Abstract about Feminism noong Logic Days ko pa. -__-
Philosophical images of feminism brings many things including a variety of particular moral and political issues but ways of giving answer to these issues, constructive and critical dialogues and arguments methods and new topic of inquiries are still ongoing. Feminists’ philosophers studied all major concerns, including analytic philosophy, American Pragmatist philosophy, and Continental philosophy. The impact of these traditions on feminism had been discussed, examine and scholarly studied to work within time. Considering some of the controversies over what feminism provides a springboard for seeing how feminist commitments generate a host of philosophical topics, especially as those commitments confront the world as we know it.
To discover and to elaborate the topic, feminism is about women gaining equal rights with men. This is a simplistic way of looking at it but feminism is more complex and profound than just a matter of equality with men. The philosophy of the feminist movement encapsulated the hidden and unexpressed desires of all people everywhere for human equality. Yes, feminism is a movement that stands for women’s rights but it does not end at simply claiming equal rights with men. It is a movement which knows that every human being was created equal and pushes for the expression of that certainty in every sphere of life from professional to public life and also in personal life.
The advocate of feminism is to emerge the understanding of the gender’s nature of equality, examine women’s social roles, respond to issues such as social construction of sex and gender taking into account the middle class perspectives which led to the multi culturist form of feminism. Women’s rights such as contract law, property and voting while still promoting integrity autonomy and reproductive rights for women. It also achieve women’s suffrage, gender neutrality, equal pay for women, reproductive rights for women which means access to contraceptives and the right to enter contract and own property. Feminism also worked to protect women and girls from sexual harassment and sexual assault, domestic violence and other violence that a woman may experience. In a work or job related, advocacies of feminism are as follows: maternity leave, discrimination against women and single parenting leave. Feminism is mainly focused on women’s issues, but because feminism seeks gender equality, some feminists argue that men’s liberation is a necessary part of feminism, and that men are also harmed by sexism and gender roles.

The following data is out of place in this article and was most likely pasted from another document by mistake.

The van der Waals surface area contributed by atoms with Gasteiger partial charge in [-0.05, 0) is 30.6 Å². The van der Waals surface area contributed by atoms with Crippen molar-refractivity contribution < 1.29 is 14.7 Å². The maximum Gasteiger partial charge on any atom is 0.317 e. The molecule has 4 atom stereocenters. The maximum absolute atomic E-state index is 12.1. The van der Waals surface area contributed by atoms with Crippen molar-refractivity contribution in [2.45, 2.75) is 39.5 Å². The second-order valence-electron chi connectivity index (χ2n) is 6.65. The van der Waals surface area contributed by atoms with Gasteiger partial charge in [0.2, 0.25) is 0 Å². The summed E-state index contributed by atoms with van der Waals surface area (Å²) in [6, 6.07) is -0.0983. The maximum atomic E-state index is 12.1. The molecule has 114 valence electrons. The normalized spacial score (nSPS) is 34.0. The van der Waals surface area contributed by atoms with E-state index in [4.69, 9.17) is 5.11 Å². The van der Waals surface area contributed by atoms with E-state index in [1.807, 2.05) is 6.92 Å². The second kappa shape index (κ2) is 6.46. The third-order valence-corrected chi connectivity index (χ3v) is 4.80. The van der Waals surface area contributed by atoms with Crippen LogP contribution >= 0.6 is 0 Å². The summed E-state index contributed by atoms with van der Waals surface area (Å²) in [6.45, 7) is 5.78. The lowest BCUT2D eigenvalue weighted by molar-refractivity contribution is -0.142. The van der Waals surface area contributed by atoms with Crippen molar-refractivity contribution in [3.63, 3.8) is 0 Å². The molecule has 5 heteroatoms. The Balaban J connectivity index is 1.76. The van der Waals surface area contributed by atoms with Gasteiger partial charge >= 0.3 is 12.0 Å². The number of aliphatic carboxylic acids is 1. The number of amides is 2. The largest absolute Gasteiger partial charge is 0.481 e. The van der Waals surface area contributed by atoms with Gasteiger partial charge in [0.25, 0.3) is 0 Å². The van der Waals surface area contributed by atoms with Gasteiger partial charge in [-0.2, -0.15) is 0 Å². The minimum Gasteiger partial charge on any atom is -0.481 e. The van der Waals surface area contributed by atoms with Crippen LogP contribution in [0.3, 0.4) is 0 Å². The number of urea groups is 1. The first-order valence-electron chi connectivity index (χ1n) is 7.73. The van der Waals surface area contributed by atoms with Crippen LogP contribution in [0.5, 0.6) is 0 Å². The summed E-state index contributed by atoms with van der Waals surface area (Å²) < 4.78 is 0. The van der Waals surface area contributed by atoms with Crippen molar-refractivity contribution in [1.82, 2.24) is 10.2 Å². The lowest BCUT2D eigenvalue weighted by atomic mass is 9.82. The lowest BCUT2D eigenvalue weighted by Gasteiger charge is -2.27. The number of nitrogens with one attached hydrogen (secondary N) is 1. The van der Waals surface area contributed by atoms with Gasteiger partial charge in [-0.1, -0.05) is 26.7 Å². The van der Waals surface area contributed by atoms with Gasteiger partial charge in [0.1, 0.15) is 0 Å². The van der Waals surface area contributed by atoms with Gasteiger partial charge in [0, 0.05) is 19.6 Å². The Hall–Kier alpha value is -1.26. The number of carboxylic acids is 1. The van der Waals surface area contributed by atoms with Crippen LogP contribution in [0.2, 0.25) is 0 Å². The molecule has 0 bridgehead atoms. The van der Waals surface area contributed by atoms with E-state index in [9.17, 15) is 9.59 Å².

On the other hand feminism beliefs should clearly be emphasized. Feminism believes that there injustice against women and these injustices became a basis for the women to do something and to protect them. One strategy for solving these problems would be to identify feminism in terms of a set of ideas or beliefs rather than participation in any particular political movement. This is actually an advantage of allowing to locate isolated feminists whose work was not understood or appreciated. But how should we go about identifying a core set of feminist beliefs? Some would suggest that we should focus on the political ideas that the term was apparently coined to capture, the commitment to women’s equal rights. This acknowledges that commitment to and advocacy for women’s rights has not been confined but this too raises controversy, for it frames feminism within a broadly Liberal approach to political and economic life. Although most feminists would probably agree that there is some sense of “rights” on which achieving equal rights for women is a necessary condition for feminism to succeed, most would also argue that this would not be sufficient. This is because women’s oppression under male domination rarely if ever consists solely in depriving women of political and legal “rights”, but also extends into the structure of our society and the content of our culture, and permeates our consciousness of the existing rights that all of us should exercise.
Is there any point, then, to asking what feminism is? Given the controversies over the term and the politics of circumscribing the boundaries of a social movement, it is sometimes tempting to think that the best we can do is to articulate a set of disjoints that capture a range of feminist beliefs. However, at the same time it can be both intellectually and politically valuable to have a schematic framework that enables us to map at least some of our points of agreement and disagreement. We’ll begin here by considering some of the basic elements of feminism as a political position or set of beliefs.